The linguist at play…
Compendium/by Kristina Marie Darling/Cow Heavy Books
Kristina Marie Darling compends. She expouts. She uses palimpsest . She goes back and forth covering you compiling these stories.
In Compendium from Cow Heavy Books (2011), Darling uses simple stated facts throughout her fiction to bring the reader through the tale then feet flat on the ground, running.
From the beginning story Palimpsest (“a manuscript page from a scroll or book from which the text has been scraped off and which can be used again“), one can tell she weaves, she waves, she words: she does not write them.
Palimpsest reiterates a first chapter, new facts in each, new details within:
Chapter One Always begin by saying that
this is not “Romanticism.” In the work of Keats
especially, we rarely encounter a clear-cut example
of artifice. Like the artist’s mind decaying
amidst the nightingales and constellations—this
was assumed to be real. And the letter, with its
intricate flourishes and belabored epigraph, gave
rise to the most startling numbness in every fingertip.
Again, she’ll bring you back. There are new details here. You are on your feet, running. There is creative in the creative writing.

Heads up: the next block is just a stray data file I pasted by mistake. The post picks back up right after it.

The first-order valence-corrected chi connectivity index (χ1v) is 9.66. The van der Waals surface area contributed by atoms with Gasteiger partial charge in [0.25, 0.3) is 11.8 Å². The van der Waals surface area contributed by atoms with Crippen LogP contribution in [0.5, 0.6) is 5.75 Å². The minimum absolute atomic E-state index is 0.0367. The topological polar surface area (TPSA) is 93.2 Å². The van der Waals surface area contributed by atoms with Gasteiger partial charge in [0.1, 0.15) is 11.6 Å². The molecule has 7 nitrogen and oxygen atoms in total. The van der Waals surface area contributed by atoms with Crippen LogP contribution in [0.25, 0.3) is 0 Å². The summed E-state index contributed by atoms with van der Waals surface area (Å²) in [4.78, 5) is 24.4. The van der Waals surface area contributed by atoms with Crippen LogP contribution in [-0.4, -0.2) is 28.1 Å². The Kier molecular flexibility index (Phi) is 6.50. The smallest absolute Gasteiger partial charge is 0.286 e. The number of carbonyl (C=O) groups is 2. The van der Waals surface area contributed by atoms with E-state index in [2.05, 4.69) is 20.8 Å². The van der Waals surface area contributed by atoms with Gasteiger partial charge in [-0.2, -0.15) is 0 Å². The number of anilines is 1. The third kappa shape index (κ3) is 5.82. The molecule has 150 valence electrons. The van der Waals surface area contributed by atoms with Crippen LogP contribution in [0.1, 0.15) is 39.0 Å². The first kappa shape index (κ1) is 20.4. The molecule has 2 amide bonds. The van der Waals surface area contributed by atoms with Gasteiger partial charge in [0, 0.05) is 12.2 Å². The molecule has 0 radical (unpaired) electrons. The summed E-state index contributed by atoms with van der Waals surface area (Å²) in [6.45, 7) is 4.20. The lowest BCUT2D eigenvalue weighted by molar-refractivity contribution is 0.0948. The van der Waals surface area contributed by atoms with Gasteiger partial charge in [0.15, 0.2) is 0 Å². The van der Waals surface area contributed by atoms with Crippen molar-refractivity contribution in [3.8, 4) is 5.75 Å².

The collection, using a Madeleine as a main character, delineate small bursts of microcosm, of one page flashes leading into a very concise summary of a Victorian novel.
It’s very experimental; it’s very assured by section Footnotes to a History of the Victorian Novel.
What really sways me about the book is the audacity to summarize an entire novel, even a historical literary novel era, in a matter of fifty-odd pages of poetry.
Darling is the author of Night Songs (Gold Wake Press, 2010) and the editor of narrative (dis)continuities: prose experiments by younger american writers (VOX Press, 2011). This book is an experiment and Darling has many more things to offer if you get your hands on it. She is a linguist at play.